Martina Taranto, design has the right to oblivion

Ephemeral objects, destined not to survive, remind us of the need to necessarily close the circle, planning also the end of the things we use.

Sicilian by origin, a failed engineer who finally graduated from the Royal College of Art, the young designer Martina Taranto defines herself as an innovator keen on the environmental dimension and interdisciplinary contamination. Like others of her generation, Taranto focuses on the process rather than on a specific formal outcome - "I never draw, it has always been a limitation to me ", she tells us - to give objects a sort of will of their own, free not only from a predefined aesthetic, but also from the ambition to affirm themselves over the long term. Metaphors, we could say again, able to teach us a new relationship with temporality and coexistence in space.

"It seems to me that the concept of sustainability is a bit obsolete, I dare say. Very often we connect it conceptually to something that is recycled, reproposed, reinvented. However, I find that in this historical moment, we have to think not about how to use the materials we already have, but about finding paths and processes that are truly integrated into nature, cyclical". This ethical imperative is met by the need to identify an end of life for objects that coincides with a sort of peaceful dissolution, as happens in his project "Viral Nature_The Echoes Series", scheduled in the spaces of Ventura Future at Milano Design Week 2020. Inspired by the classical forms of Greek times, this series of outdoor furniture is made of a special organic substrate that is ideal for plant growth. Integrating into the pre-existing plant ecosystem, they end up collapsing and being reabsorbed by the ground: "leaving space, with a movement of generosity," says Taranto, "to what comes next”.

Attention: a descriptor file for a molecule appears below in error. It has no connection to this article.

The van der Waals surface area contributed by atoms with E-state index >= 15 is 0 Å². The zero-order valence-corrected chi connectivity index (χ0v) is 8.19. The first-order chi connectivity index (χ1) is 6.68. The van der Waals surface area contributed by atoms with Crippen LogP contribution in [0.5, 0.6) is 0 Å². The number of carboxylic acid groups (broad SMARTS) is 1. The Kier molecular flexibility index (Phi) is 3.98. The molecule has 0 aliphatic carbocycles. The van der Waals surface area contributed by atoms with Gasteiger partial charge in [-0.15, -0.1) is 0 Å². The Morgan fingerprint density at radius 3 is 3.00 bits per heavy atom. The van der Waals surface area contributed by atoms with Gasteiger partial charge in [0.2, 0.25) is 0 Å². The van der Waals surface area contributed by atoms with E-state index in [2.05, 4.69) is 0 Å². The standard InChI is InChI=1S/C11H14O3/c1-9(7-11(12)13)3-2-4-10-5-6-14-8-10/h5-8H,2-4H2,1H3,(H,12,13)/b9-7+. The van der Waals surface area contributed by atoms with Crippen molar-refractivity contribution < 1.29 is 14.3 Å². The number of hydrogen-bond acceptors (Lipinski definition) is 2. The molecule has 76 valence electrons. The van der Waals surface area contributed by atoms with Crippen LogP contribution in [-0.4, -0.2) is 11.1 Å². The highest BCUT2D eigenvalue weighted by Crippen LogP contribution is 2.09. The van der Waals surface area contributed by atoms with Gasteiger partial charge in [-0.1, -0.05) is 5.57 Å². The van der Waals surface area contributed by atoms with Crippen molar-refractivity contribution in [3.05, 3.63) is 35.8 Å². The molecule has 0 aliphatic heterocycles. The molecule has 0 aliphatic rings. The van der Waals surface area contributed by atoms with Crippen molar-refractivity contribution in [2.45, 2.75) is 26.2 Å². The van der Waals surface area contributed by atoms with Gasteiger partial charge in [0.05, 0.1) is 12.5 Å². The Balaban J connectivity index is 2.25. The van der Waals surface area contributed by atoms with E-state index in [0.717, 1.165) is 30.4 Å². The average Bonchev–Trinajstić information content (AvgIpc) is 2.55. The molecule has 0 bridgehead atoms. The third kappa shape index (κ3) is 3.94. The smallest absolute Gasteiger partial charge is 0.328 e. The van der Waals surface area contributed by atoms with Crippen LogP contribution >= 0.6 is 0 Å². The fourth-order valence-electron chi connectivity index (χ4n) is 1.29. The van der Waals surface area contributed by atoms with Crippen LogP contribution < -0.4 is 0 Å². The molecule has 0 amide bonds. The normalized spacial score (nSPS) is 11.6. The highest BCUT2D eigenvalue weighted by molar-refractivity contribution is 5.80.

Finalists at the Arte Laguna Prize, the objects of the "Relativistic Objects" collection invite instead to recover a perception of time freed from the continuous comparison with electronic devices. Thought of as a series of exercises to stimulate our sensory perception - think, for example, of the effect of a candle that cannot be extinguished and that requires us to watch it consume until the end of the flame - the objects lead us back to the direct experience of time rather than its use. An invitation to rediscover our own awareness and centrality, once again training us with the cyclicality of the objects that accompany our everyday life.


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